Here is the text of Judge Sotomayor’s opening statement. It is pretty basic, as befits a nominee who surely believes, in Senator Graham’s words, that she will be confirmed barring a “meltdown.”
In the one interesting passage, this is what Sotomayor had to say about her approach to deciding cases and writing opinions:
The process of judging is enhanced when the arguments and concerns of the parties to the litigation are understood and acknowledged. That is why I generally structure my opinions by setting out what the law requires and then by explaining why a contrary position, sympathetic or not, is accepted or rejected. That is how I seek to strengthen both the rule of law and faith in the impartiality of our justice system. My personal and professional experiences help me listen and understand, with the law always commanding the result in every case.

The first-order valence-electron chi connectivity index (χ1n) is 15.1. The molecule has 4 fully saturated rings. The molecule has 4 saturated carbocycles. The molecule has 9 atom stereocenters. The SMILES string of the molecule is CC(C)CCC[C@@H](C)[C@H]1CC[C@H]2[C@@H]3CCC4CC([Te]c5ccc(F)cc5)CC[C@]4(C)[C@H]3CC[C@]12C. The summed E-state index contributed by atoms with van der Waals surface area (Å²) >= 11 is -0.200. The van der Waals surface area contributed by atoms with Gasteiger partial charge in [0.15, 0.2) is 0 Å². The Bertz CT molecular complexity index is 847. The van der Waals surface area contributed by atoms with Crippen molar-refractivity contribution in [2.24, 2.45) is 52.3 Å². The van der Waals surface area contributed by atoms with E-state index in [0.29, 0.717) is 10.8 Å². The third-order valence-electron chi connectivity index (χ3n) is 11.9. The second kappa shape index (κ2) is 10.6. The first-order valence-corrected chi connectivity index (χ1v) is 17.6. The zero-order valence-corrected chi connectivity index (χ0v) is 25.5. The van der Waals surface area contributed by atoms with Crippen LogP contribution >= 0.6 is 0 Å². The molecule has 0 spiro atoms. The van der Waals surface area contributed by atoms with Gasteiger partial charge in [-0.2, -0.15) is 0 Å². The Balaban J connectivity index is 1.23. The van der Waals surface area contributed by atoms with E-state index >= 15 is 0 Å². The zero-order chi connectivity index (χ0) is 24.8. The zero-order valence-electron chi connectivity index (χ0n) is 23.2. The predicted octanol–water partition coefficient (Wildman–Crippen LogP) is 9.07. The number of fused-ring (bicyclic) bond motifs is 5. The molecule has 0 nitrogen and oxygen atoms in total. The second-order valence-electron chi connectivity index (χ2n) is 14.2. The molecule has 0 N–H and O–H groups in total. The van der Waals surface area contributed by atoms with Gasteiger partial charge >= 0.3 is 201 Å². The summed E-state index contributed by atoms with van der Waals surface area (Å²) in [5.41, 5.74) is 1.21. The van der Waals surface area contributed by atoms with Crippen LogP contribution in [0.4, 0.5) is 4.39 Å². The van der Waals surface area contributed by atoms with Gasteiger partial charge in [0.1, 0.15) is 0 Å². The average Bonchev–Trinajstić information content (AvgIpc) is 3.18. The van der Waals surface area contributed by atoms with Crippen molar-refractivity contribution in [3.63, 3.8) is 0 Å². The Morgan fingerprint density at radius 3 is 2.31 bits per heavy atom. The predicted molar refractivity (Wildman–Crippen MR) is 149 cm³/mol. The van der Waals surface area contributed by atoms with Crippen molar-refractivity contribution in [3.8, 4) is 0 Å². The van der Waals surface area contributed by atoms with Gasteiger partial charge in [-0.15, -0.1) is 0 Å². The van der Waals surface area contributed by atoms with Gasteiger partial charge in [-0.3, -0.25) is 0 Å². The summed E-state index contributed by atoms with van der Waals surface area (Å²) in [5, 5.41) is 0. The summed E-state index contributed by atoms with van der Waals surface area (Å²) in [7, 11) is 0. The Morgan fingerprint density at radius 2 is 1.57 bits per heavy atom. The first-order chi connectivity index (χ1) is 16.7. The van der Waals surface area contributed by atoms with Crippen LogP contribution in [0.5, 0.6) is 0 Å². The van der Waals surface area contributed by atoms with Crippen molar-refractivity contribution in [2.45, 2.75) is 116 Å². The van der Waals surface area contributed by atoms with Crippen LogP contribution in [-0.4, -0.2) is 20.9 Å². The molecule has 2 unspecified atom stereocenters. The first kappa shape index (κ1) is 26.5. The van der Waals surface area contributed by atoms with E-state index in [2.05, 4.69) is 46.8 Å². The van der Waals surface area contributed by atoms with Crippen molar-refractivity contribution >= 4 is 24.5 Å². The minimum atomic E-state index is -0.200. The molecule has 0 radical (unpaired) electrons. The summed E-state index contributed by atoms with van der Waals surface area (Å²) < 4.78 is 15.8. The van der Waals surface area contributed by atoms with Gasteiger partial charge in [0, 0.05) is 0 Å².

This paragraph attempts a lot. It almost certainly is a claim about the role “empathy” does, and does not, play in her decisions. It can also be read, perhaps, as a response to the criticism that she pours too much discussion of the facts into her opinions.
The statement seems a bit incoherent, though. She seems to suggest that once she has determined “what the law requires” she sometimes “accepts” a “contrary position.” Presumably, I’m either misreading this sentence or Sotomayor phrased it poorly.
The real question is this: if Sotomayor’s practice is to “strengthen both the rule of law and faith in the impartiality of our justice system” by carefully addressing the “arguments and concerns” of the parties, why did she depart so fundamentally from this practice in the Ricci case?